UNHCR Airlifts urgently needed winter supplies to Northern Iraq

Press Releases, 2 December 2013

ERBIL, Iraq December 2 (UNHCR) The UN refugee agency has commenced an emergency airlift of urgently needed winter supplies to reinforce its stockpile in northern Iraq with relief items for up to 50,000 vulnerable Syrians.

The UNHCR-chartered Etihad Boeing 777 aircraft landed at Erbil airport this afternoon (Monday) carrying 90 metric tons of various core relief items to help 4,400 families over the winter months including plastic tarpaulins, thermal blankets, sleeping mats, jerry cans and kitchen sets.

"While UNHCR has adequate stocks inside Iraq to meet the immediate needs, we want to ensure that sufficient items are on-hand to address any developments," said UNHCR's Amman-based Director for the Middle East and North Africa Amin Awad. "The relief items we are airlifting will reinforce the UNHCR-led winterization regional response as temperatures are starting to drop across higher altitude areas in the Syria region."

Another Boeing 777 flight chartered by UNHCR is expected to land in Erbil later Monday evening with a similar cargo of relief items for some 4,400 families. A commercial cargo flight carrying items for some 1,200 families will land on Tuesday to round up UNHCR's airlift to ensure that relief aid for some 50,000 people in the form of 10,000 family kits are on-hand to help Syrians cope with the rigours of winter.

By commencing the airlift, UNHCR is adding Erbil as one of its regional emergency stockpiles for core relief items. The agency already maintains a global stockpile in Amman, Jordan as well as its global central emergency stockpile in Dubai, UAE.

Media contacts:

  • Jessica Hyba, UNHCR, Erbil, Iraq, mob. +964 780 109 9776
  • Peter Kessler, UNHCR, Amman, Jordan, +962 79 631 7901
• DONATE NOW •

 

• GET INVOLVED • • STAY INFORMED •

UNHCR country pages

Syrians stream from their war-torn country into Iraq's Kurdistan region

Thousands of Syrians streamed across a bridge over the Tigris River and into Iraq's Kurdistan region on Thursday, August 15th. UNHCR Field Officer, Galiya Gubaeva, was on the ground with her camera.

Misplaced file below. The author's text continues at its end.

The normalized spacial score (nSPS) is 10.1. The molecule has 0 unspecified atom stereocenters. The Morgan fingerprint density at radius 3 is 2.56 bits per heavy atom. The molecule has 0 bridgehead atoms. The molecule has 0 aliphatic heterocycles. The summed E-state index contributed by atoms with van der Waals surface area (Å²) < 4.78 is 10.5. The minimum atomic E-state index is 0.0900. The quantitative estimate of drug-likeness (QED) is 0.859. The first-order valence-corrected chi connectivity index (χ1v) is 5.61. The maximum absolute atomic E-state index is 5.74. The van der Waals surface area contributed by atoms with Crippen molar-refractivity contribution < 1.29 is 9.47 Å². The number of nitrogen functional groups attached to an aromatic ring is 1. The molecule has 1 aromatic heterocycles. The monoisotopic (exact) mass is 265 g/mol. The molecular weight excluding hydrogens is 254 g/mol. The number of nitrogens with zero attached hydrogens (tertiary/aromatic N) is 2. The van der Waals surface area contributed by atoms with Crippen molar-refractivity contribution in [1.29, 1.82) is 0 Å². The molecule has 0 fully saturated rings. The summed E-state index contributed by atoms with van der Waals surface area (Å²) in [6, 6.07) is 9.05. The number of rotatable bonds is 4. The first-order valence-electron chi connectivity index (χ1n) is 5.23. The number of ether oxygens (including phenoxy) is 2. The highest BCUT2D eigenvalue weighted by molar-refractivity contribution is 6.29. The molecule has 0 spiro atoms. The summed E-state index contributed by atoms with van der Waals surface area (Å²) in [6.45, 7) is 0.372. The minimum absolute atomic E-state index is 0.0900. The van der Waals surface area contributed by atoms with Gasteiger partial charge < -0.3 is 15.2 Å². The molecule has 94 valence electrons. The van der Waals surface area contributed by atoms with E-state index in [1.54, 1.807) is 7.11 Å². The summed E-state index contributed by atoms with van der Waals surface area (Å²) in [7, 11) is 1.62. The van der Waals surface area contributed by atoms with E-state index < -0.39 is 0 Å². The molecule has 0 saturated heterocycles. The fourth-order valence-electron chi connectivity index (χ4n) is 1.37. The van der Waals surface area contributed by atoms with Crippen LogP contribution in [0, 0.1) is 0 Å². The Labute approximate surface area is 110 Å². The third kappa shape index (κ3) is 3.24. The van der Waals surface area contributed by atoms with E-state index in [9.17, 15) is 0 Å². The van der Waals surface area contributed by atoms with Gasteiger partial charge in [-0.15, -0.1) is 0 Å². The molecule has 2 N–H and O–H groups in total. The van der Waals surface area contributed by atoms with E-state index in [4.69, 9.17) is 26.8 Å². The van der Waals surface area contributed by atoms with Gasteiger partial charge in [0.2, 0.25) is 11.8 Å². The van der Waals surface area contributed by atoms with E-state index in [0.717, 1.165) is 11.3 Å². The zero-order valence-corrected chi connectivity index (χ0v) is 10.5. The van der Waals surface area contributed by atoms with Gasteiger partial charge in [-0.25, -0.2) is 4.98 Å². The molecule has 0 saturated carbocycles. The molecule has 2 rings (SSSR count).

Syrians stream from their war-torn country into Iraq's Kurdistan region

Erbil's Children: Syrian Refugees in Urban Iraq

Some of the most vulnerable Syrian refugees are children who have sought shelter in urban areas with their families. Unlike those in camps, refugees living in towns and cities in countries like Iraq, Turkey and Jordan often find it difficult to gain access to aid and protection. In a refugee camp, it is easier for humanitarian aid organizations such as UNHCR to provide shelter and regular assistance, including food, health care and education. Finding refugees in urban areas, let alone helping them, is no easy task.

In Iraq, about 100,000 of the 143,000 Syrian refugees are believed to be living in urban areas - some 40 per cent of them are children aged under 18 years. The following photographs, taken in the northern city of Erbil by Brian Sokol, give a glimpse into the lives of some of these young urban refugees. They show the harshness of daily life as well as the resilience, adaptability and spirit of young people whose lives have been overturned in the past two years.

Life is difficult in Erbil, capital of the Kurdistan Region of Iraq. The cost of living is high and it is difficult to find work. The refugees must also spend a large part of their limited resources on rent. UNHCR and its partners, including the Kurdish Regional Government, struggle to help the needy.

Erbil's Children: Syrian Refugees in Urban Iraq

A Day with the Doctor: A Syrian Refugee Treats Refugees in Iraq

Hassan is a qualified surgeon, but by a twist of fate he now finds himself specializing in the treatment of refugees. In 2006, as conflict raged in Iraq, he spent 10 weeks treating hundreds of ill and injured Iraqis at a refugee camp in eastern Syria.

Six years later his own world turned upside down. Fleeing the bloodshed in his native Syria, Doctor Hassan escaped to neighbouring Iraq in May 2012 and sought refuge in the homeland of his former patients. "I never imagined that I would one day be a refugee myself," he says. "It's like a nightmare."

Like many refugees, Hassan looked for ways to put his skills to use and support his family. At Domiz Refugee Camp in the Kurdistan Region of Iraq, he found work in a clinic run by Médecins Sans Frontières. He works long hours, mainly treating diarrhoea and other preventable illnesses. More than half of his patients are Syrian refugee children - not unlike his own two boys.

During the two days that photographer Brian Sokol followed Hassan, he rarely stood still for more than a few minutes. His day was a blur of clinical visits punctuated by quick meals and hurried hellos. When not working in the clinic, he was making house calls to refugees' tents late into the night.

A Day with the Doctor: A Syrian Refugee Treats Refugees in Iraq

Iraq: Khaled Hosseini VisitPlay video

Iraq: Khaled Hosseini Visit

UNHCR Goodwill Ambassador Khaled Hosseini, a former refugee from Afghanistan, met Syrian refugees during a trip to northern Iraq. The best-selling novelist talked to many of the refugees, including an aspiring young writer.
Iraq: Innovation & Refugee ShelterPlay video

Iraq: Innovation & Refugee Shelter

The IKEA Foundation is funding the development of durable and easy-to-assemble shelters for refugees. Syrians in northern Iraq have been among the first to try them out.
Iraq: Separated Syrian FamiliesPlay video

Iraq: Separated Syrian Families

This the story of Suleiman, one of nearly 60,000 refugees who crossed the border into northern Iraq in August 2013. Flight meant many families were torn apart as they searched for safety.